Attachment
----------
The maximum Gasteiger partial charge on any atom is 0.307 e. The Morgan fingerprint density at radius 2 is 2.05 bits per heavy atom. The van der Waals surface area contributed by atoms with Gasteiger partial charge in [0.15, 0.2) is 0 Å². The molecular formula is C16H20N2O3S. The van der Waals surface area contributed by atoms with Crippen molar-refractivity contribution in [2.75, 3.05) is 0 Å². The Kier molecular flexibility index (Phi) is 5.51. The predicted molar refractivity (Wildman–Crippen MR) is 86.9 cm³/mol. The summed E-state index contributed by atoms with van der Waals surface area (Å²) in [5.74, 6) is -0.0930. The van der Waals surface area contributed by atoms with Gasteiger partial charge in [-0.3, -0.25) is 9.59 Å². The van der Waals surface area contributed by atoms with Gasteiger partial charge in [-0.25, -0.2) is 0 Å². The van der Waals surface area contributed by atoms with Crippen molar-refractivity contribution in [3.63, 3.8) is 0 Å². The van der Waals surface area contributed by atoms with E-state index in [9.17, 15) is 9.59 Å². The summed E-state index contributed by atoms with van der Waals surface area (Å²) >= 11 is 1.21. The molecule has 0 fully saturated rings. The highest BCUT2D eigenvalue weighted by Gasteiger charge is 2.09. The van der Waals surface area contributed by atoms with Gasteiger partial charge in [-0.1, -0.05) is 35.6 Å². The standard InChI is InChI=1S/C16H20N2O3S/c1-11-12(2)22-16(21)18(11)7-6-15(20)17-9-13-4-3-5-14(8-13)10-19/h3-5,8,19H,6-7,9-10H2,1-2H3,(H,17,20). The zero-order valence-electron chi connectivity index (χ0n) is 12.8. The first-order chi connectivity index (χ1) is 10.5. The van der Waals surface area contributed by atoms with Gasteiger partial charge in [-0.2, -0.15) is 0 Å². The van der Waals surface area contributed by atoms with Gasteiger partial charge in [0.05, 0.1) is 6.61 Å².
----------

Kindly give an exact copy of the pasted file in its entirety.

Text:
The maximum Gasteiger partial charge on any atom is 0.307 e. The Morgan fingerprint density at radius 2 is 2.05 bits per heavy atom. The van der Waals surface area contributed by atoms with Gasteiger partial charge in [0.15, 0.2) is 0 Å². The molecular formula is C16H20N2O3S. The van der Waals surface area contributed by atoms with Crippen molar-refractivity contribution in [2.75, 3.05) is 0 Å². The Kier molecular flexibility index (Phi) is 5.51. The predicted molar refractivity (Wildman–Crippen MR) is 86.9 cm³/mol. The summed E-state index contributed by atoms with van der Waals surface area (Å²) in [5.74, 6) is -0.0930. The van der Waals surface area contributed by atoms with Gasteiger partial charge in [-0.3, -0.25) is 9.59 Å². The van der Waals surface area contributed by atoms with Gasteiger partial charge in [-0.25, -0.2) is 0 Å². The van der Waals surface area contributed by atoms with Crippen molar-refractivity contribution in [3.63, 3.8) is 0 Å². The van der Waals surface area contributed by atoms with E-state index in [9.17, 15) is 9.59 Å². The summed E-state index contributed by atoms with van der Waals surface area (Å²) >= 11 is 1.21. The molecule has 0 fully saturated rings. The highest BCUT2D eigenvalue weighted by Gasteiger charge is 2.09. The van der Waals surface area contributed by atoms with Gasteiger partial charge in [-0.1, -0.05) is 35.6 Å². The standard InChI is InChI=1S/C16H20N2O3S/c1-11-12(2)22-16(21)18(11)7-6-15(20)17-9-13-4-3-5-14(8-13)10-19/h3-5,8,19H,6-7,9-10H2,1-2H3,(H,17,20). The zero-order valence-electron chi connectivity index (χ0n) is 12.8. The first-order chi connectivity index (χ1) is 10.5. The van der Waals surface area contributed by atoms with Gasteiger partial charge in [-0.2, -0.15) is 0 Å². The van der Waals surface area contributed by atoms with Gasteiger partial charge in [0.05, 0.1) is 6.61 Å².